The Flavour Thesaurus by Niki Segnit. This brilliantly innovative book explores which flavours work best together. It’s part cook book and part culinary history and I found it very helpful when I was honing my food-fiction skills for The Language of Food.
Love and Fury by Samantha Silva. This wonderfully imagined story of Mary Wollstonecraft is based around the birth of Mary’s daughter (who became Mary Shelley), and is written from the perspective of Mary as a new mother. Poignant and illuminating – I loved it!
The Living Mountain by Nan Shepherd. I’m a keen walker and when I got tired of reading books on walking by or about men, I decided to write about women walkers (Windswept: Why Women Walk has just gone into paperback). In the process I discovered The Living Mountain – the best book ever written on the joys of hill-walking (in my view).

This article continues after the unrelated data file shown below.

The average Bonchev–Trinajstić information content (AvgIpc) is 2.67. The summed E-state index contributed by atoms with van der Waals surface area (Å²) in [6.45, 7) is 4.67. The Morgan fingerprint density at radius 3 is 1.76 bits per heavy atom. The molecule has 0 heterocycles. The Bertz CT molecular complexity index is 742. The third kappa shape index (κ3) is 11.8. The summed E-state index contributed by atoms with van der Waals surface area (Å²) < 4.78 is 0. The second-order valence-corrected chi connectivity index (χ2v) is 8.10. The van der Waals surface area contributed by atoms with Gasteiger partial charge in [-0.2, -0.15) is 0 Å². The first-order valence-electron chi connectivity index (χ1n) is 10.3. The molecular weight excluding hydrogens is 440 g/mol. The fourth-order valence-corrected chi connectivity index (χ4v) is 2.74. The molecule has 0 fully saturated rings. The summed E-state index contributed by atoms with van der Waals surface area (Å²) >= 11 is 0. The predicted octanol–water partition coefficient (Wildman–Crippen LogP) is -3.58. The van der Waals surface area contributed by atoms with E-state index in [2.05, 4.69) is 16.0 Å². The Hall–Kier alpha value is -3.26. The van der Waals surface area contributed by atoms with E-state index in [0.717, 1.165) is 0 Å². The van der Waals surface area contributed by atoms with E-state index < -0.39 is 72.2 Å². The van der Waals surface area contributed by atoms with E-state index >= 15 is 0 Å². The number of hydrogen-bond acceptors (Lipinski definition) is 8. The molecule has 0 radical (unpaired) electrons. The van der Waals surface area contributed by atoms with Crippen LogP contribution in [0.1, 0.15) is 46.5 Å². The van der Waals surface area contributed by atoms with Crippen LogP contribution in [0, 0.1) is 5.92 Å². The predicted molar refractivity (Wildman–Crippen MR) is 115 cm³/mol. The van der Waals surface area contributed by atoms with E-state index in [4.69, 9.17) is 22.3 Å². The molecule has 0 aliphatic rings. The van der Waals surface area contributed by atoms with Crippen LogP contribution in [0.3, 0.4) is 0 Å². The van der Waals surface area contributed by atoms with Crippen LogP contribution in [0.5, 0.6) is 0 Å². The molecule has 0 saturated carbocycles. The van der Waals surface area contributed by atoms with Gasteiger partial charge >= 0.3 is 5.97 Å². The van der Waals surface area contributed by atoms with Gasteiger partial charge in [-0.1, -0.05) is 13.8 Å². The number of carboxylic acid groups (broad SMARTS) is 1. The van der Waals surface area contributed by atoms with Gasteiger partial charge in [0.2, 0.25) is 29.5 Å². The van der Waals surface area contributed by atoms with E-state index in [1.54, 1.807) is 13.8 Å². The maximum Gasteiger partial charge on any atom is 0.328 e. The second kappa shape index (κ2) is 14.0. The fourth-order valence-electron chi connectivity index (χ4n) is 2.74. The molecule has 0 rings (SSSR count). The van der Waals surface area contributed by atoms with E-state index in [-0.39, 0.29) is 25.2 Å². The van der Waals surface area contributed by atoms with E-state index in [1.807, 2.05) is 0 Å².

Memoirs of a Dutiful Daughter by Simone de Beauvoir. What makes a brilliant mind? Memoirs are wonderful portals into how extraordinary people become ... well, extraordinary! I read all Beauvoir’s books, from her novels to her philosophical essays, while I was researching Windswept, but her childhood memoir was my favourite. Fascinating and beautifully crafted!
Scoff: A History of Food and Class in Britain by Pen Vogler. This collection of essays explores how we’ve been shaped by the food we eat. From the quirky to the intriguing (there are chapters on avocados, gin, and bread and butter). It’s a wonderful compendium to dip into before going to sleep. Vogler writes beautifully.